I don’t like these dark, wintry mornings, so cold and unfriendly, but there’s nothing for it: somebody has to get up first and start the day off. They all need a good breakfast inside them for extra energy and warmth these days. It’s a different matter in the summer, when the sun shines into the kitchen and makes it all sparkle, then it’s a pleasure, and I don’t need any encouragement to get going then. Oh well, here I am now, first as usual. So let’s get things started. George likes a cup of tea in bed so on with the kettle. Then coffee for me. Once they smell the coffee, that’ll help them to wake up. And the bacon. Nothing nicer than the smell of breakfast to get them out of bed!
Now surely we should have more eggs than that? I’ll have to remember to buy another dozen when I go shopping. Where’s the list? Never mind, I’ll add it later. Right, kettle filled. What else do they like for breakfast? Cereal? Porridge might be a better idea in this chilly weather, lines the stomach. It really isn’t very warm in here this morning. Bacon. Bacon and eggs. Oh, I’ll have to scramble the eggs or there won’t be enough to go round. Bowl. Whisk. Frying pan.
“What are you doing?”
Jilly, my youngest daughter, still in her pyjamas, standing in the half light of the doorway, rubbing her eyes.
“Ooh, you made me jump,” I cry. “What does it look like I’m doing? Making breakfast of course! What do you think?”
“But Mom,” she mumbles, “What for?”
“Oh Jilly, don’t be silly! Now go and get ready for school, instead of lolling around the doorpost asking stupid questions.”
Jilly doesn’t move. She stands there just looking at me, her hair untidy and dishevelled. She folds her arms across her chest and shakes her head.
“Why don’t you go back to bed, Mom?”
“Great idea,” I snap, “and who’ll get breakfast ready if I do that? Who’ll feed the cat and the dog?”
“Mom, it’s only 2.30 in the morning. You don’t need to make breakfast yet,”
Oh that girl! I look at the kitchen clock. The hands show 2.30.
“The clock must have stopped again,” I tell her. “Now come on, go and get ready and then you can take your Dad his cup of tea.”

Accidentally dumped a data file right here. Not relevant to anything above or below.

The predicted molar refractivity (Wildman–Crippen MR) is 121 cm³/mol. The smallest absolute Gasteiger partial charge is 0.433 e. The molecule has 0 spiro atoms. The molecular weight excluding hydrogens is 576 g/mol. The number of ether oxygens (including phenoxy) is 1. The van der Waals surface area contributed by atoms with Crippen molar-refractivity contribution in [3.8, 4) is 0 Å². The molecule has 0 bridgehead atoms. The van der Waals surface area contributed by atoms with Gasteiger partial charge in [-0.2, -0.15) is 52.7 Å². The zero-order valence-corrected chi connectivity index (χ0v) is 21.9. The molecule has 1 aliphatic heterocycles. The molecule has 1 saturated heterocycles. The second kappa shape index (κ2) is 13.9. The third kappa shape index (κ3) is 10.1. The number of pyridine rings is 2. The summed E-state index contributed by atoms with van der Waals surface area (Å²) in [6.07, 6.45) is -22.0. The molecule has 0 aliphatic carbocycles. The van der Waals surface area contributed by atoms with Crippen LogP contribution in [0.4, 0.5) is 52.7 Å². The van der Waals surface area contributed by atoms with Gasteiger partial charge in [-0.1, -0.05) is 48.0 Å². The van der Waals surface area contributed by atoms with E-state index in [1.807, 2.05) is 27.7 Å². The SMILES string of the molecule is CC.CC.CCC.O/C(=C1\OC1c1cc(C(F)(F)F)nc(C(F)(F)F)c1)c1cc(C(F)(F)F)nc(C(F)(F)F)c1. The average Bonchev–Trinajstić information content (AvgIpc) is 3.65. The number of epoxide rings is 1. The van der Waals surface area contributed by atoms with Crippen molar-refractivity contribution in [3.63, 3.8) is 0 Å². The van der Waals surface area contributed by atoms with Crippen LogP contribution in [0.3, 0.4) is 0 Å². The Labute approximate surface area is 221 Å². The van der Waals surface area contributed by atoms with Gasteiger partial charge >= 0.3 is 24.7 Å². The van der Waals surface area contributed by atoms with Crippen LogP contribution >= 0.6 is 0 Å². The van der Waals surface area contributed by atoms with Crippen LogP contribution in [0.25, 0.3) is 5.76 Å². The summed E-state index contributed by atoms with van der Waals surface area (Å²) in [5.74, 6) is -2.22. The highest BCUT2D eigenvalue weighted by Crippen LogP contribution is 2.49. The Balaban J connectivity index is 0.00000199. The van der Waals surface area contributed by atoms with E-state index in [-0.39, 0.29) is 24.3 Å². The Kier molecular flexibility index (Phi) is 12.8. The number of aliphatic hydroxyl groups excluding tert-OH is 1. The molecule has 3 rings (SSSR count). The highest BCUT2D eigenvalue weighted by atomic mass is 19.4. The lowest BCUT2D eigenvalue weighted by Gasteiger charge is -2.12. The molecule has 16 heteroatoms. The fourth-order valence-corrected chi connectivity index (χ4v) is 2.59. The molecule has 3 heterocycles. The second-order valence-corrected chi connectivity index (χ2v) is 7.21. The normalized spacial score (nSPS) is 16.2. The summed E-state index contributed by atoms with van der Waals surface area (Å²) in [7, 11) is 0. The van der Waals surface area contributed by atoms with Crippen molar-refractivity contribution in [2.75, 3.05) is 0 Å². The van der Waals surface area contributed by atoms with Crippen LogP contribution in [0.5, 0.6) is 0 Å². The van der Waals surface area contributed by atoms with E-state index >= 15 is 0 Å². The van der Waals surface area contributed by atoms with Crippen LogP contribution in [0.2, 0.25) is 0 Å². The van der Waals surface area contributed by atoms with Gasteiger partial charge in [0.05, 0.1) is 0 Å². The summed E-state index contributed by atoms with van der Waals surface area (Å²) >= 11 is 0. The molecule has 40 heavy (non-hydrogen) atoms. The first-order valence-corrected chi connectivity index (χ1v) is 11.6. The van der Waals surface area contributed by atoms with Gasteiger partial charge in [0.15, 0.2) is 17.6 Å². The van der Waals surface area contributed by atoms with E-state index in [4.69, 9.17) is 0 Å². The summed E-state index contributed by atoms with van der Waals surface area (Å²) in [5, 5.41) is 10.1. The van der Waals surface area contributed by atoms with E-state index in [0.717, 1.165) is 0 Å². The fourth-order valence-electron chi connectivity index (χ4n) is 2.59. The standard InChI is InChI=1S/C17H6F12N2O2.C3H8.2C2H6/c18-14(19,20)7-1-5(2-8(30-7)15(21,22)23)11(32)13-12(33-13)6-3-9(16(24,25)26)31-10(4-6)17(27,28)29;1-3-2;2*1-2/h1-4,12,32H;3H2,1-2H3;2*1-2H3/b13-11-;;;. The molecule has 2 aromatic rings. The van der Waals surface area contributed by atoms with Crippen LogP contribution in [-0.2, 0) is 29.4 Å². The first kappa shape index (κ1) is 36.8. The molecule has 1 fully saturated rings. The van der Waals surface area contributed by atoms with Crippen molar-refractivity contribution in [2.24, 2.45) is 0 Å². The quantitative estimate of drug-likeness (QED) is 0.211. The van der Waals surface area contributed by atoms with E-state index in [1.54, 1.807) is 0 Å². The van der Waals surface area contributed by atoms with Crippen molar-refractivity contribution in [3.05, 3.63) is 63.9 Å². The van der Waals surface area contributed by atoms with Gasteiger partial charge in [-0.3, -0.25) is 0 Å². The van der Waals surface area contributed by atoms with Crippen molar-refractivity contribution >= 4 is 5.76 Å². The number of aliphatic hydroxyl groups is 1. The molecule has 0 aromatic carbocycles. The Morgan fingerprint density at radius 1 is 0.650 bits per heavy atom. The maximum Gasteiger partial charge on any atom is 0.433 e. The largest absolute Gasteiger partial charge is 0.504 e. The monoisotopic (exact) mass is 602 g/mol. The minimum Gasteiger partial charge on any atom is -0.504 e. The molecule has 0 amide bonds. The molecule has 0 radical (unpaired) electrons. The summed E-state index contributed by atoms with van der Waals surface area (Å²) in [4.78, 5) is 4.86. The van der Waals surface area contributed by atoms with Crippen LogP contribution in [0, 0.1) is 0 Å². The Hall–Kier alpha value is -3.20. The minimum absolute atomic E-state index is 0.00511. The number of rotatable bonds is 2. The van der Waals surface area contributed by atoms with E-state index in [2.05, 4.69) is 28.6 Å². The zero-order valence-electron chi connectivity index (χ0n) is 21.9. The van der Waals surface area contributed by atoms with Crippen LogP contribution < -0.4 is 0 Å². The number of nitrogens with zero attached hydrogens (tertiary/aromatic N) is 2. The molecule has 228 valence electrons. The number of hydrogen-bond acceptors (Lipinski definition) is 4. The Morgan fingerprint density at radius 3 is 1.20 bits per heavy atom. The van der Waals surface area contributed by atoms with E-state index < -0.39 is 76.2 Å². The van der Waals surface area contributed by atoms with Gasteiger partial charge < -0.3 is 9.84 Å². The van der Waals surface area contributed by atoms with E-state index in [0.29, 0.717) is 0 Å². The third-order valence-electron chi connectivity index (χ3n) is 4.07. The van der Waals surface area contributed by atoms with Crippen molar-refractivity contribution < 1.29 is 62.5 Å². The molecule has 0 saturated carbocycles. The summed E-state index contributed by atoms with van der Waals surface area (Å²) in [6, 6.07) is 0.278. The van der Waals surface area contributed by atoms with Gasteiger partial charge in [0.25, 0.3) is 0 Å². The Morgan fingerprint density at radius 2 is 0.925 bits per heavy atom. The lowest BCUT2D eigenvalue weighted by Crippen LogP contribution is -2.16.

I start beating the eggs while the bacon begins to sizzle.
“No, Mom.” She really is persistent. “Really, Mom, it’s 2.30. Look!” She points at the cooker, where there are little lights and displays. One of them says 02:32 but I don’t understand all those things and it means nothing to me. I have no idea what they are all for.
I start to set the table, putting out the cereal bowls, plates and mugs. Of course, not cereal, porridge. I take the milk from the fridge and the packet of oats from the food cupboard.
Jilly moves towards the table and starts collecting the plates, bowls and mugs together. She really is very annoying this morning.
“If you can’t make yourself useful, at least don’t hinder me!” I tell her curtly but she takes no notice and puts everything back in the dresser.
“Let’s go back to bed,” she says firmly. She’s standing in the light now and I can see her face. WHO IS THIS? It’s Jilly’s voice, but this isn’t my schoolgirl daughter, it’s a forty-something-year-old woman. Her mouth is smiling at me but her eyes aren’t. What does she want? What is she doing in my house?
I take a step back, clutching the bowl of eggs to my bosom.
“Go away!” I tell her, trying to be forceful but my voice trembles. “What are you doing here? How did you get in?”
Her mouth stops smiling.
“Mom,” she begins, “come on …”
I put down the bowl of eggs and take another step back, now I’m pressed right against the counter. What can I do? This woman is menacing me, preventing me from getting breakfast for my family. Why? Who is she? I try again.
“Who are you? What do you want?”
“Mom, I’m Jilly,” she says. Her face looks strange, crumpled, as if she’s going to cry. She sits down on a chair and I feel behind me for the breadknife. Didn’t I just put it down on the counter?
“It’s half past two in the morning, and we really ought to be in bed.”
No, how can she be Jilly? Where’s that knife?
Suddenly, she leaps up and grabs the frying pan. It’s smoking, dark, choking smoke, and the bacon is black. She thrusts it into the sink and turns cold water on it.
“That was lucky, wasn’t it? Another couple of seconds, and it would have been on fire!” She laughs, and instantly I recognise that sound, that tone of voice. I look at her again, and realize that it must have been the light playing tricks. How could I have failed to recognise my mother’s face?
“Oh, mother,” I gasp, “You saved the bacon!” We both chuckle. I look into her face, and she smiles, and I see her eyes fill with all the love my mother feels for me.
“Yes,” she says, and puts her arms around me.
“Come on, darling, let’s go to bed. We’ll do this another time.”